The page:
Protecting Prospects: How Darktrace Detected an Account Hijack Within Days of Deployment
Cloud Migration Expanding the Attack Surface
Cloud migration is here to stay – accelerated by pandemic lockdowns, there has been an ongoing increase in the use of public cloud services, and Gartner has forecasted worldwide public cloud spending to grow around 20%, or by almost USD 600 billion , in 2023. With more and more organizations utilizing cloud services and moving their operations to the cloud, there has also been a corresponding shift in malicious activity targeting cloud-based software and services, including Microsoft 365, a prominent and oft-used Software-as-a-Service (SaaS).
With the adoption and implementation of more SaaS products, the overall attack surface of an organization increases – this gives malicious actors additional opportunities to exploit and compromise a network, necessitating proper controls to be in place. This increased attack surface can leave organization’s open to cyber risks like cloud misconfigurations, supply chain attacks and zero-day vulnerabilities . In order to achieve full visibility over cloud activity and prevent SaaS compromise, it is paramount for security teams to deploy sophisticated security measures that are able to learn an organization’s SaaS environment and detect suspicious activity at the earliest stage.
Darktrace Immediately Detects Hijacked Account
In May 2023, Darktrace observed a chain of suspicious SaaS activity on the network of a customer who was about to begin their trial of Darktrace/Cloud™ and Darktrace/Email™. Despite being deployed on the network for less than a week, Darktrace DETECT™ recognized that the legitimate SaaS account, belonging to an executive at the organization, had been hijacked. Darktrace/Email was able to provide full visibility over inbound and outbound mail and identified that the compromised account was subsequently used to launch an internal spear-phishing campaign.
If Darktrace RESPOND™ were enabled in autonomous response mode at the time of this compromise, it would have been able to take swift preventative action to disrupt the account compromise and prevent the ensuing phishing attack.
Account Hijack Attack Overview
Unusual External Sources for SaaS Credentials
On May 9, 2023, Darktrace DETECT/Cloud detected the first in a series of anomalous activities performed by a Microsoft 365 user account that was indicative of compromise, namely a failed login from an external IP address located in Virginia.
Just a few minutes later, Darktrace observed the same user credential being used to successfully login from the same unusual IP address, with multi-factor authentication (MFA) requirements satisfied.
A few hours after this, the user credential was once again used to login from a different city in the state of Virginia, with MFA requirements successfully met again. Around the time of this activity, the SaaS user account was also observed previewing various business-related files hosted on Microsoft SharePoint, behavior that, taken in isolation, did not appear to be out of the ordinary and could have represented legitimate activity.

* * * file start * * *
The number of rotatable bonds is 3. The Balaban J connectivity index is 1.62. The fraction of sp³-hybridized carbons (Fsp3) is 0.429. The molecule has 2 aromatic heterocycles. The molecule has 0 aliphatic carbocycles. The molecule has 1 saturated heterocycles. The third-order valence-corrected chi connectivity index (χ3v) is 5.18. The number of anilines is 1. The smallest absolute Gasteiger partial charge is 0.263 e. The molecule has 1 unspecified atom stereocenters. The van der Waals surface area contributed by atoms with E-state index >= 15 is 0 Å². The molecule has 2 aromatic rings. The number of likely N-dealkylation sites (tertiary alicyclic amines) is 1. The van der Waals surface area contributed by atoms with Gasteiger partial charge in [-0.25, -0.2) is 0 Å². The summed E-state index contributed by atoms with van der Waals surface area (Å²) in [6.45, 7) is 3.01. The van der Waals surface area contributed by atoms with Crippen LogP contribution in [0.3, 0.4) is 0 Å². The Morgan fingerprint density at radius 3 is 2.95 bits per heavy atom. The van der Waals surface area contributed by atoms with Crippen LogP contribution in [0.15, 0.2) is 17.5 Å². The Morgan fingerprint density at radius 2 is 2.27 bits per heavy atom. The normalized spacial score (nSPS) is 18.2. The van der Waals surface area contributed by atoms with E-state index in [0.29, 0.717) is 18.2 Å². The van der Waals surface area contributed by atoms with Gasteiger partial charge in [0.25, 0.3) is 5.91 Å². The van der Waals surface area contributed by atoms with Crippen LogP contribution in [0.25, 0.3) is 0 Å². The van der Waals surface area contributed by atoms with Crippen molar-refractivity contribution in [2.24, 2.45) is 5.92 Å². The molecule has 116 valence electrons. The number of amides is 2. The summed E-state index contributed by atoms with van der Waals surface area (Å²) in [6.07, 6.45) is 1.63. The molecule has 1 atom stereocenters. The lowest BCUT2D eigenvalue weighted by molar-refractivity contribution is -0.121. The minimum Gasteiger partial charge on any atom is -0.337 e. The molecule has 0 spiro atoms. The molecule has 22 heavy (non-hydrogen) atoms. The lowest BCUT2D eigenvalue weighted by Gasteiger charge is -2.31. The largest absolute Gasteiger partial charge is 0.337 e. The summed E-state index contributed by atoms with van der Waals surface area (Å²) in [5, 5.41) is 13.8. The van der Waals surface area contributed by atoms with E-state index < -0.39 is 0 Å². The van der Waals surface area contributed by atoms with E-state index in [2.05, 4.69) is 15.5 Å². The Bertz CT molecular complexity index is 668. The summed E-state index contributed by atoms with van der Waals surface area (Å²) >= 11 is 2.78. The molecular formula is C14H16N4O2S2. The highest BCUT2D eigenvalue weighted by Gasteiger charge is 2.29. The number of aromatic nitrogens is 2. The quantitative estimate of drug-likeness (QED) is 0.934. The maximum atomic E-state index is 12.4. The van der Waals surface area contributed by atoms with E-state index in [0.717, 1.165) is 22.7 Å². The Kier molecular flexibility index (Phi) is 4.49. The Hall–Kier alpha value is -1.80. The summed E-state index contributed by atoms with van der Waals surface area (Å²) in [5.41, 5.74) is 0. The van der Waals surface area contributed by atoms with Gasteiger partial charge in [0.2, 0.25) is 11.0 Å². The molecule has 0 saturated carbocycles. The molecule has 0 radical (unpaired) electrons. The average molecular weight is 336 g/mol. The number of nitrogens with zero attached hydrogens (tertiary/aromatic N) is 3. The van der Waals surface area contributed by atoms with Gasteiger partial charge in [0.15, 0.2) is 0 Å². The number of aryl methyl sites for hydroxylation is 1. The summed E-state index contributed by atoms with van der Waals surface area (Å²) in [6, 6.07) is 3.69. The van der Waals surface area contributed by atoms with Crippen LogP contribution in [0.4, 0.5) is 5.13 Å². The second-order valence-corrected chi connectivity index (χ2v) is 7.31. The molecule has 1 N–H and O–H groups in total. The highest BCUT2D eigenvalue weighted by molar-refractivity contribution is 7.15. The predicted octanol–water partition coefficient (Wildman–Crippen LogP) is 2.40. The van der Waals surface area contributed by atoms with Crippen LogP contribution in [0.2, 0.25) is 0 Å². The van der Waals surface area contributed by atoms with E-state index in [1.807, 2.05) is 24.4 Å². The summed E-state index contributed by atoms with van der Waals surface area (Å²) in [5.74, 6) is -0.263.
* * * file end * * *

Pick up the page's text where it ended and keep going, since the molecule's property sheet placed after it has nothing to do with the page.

The following day, May 10, however, there were additional login attempts observed from two different states within the US, namely Texas and Florida. Darktrace understood that this activity was extremely suspicious, as it was highly improbable that the legitimate user would be able to travel over 2,500 miles in such a short period of time. Both login attempts were successful and passed MFA requirements, suggesting that the malicious actor was employing techniques to bypass MFA. Such MFA bypass techniques could include inserting malicious infrastructure between the user and the application and intercepting user credentials and tokens, or by compromising browser cookies to bypass authentication controls . There have also been high-profile cases in the recent years of legitimate users mistakenly (and perhaps even instinctively) accepting MFA prompts on their token or mobile device, believing it to be a legitimate process despite not having performed the login themselves.
New Email Rule
On the evening of May 10, following the successful logins from multiple US states, Darktrace observed the Microsoft 365 user creating a new inbox rule, named “.’, in Microsoft Outlook from an IP located in Florida. Threat actors are often observed naming new email rules with single characters, likely to evade detection, but also for the sake of expediency so as to not expend any additional time creating meaningful labels.
In this case the newly created email rules included several suspicious properties, including ‘AlwaysDeleteOutlookRulesBlob’, ‘StopProcessingRules’ and “MoveToFolder”.
Firstly, ‘AlwaysDeleteOutlookRulesBlob’ suppresses or hides warning messages that typically appear if modifications to email rules are made .In this case, it is likely the malicious actor was attempting to implement this property to obfuscate the creation of new email rules.
The ‘StopProcessingRules’ rule meant that any subsequent email rules created by the legitimate user would be overridden by the email rule created by the malicious actor . Finally, the implementation of “MoveToFolder” would allow the malicious actor to automatically move all outgoing emails from the “Sent” folder to the “Deleted Items” folder, for example, further obfuscating their malicious activities . The utilization of these email rule properties is frequently observed during account hijackings as it allows attackers to delete and/or forward key emails, delete evidence of exploitation and launch phishing campaigns .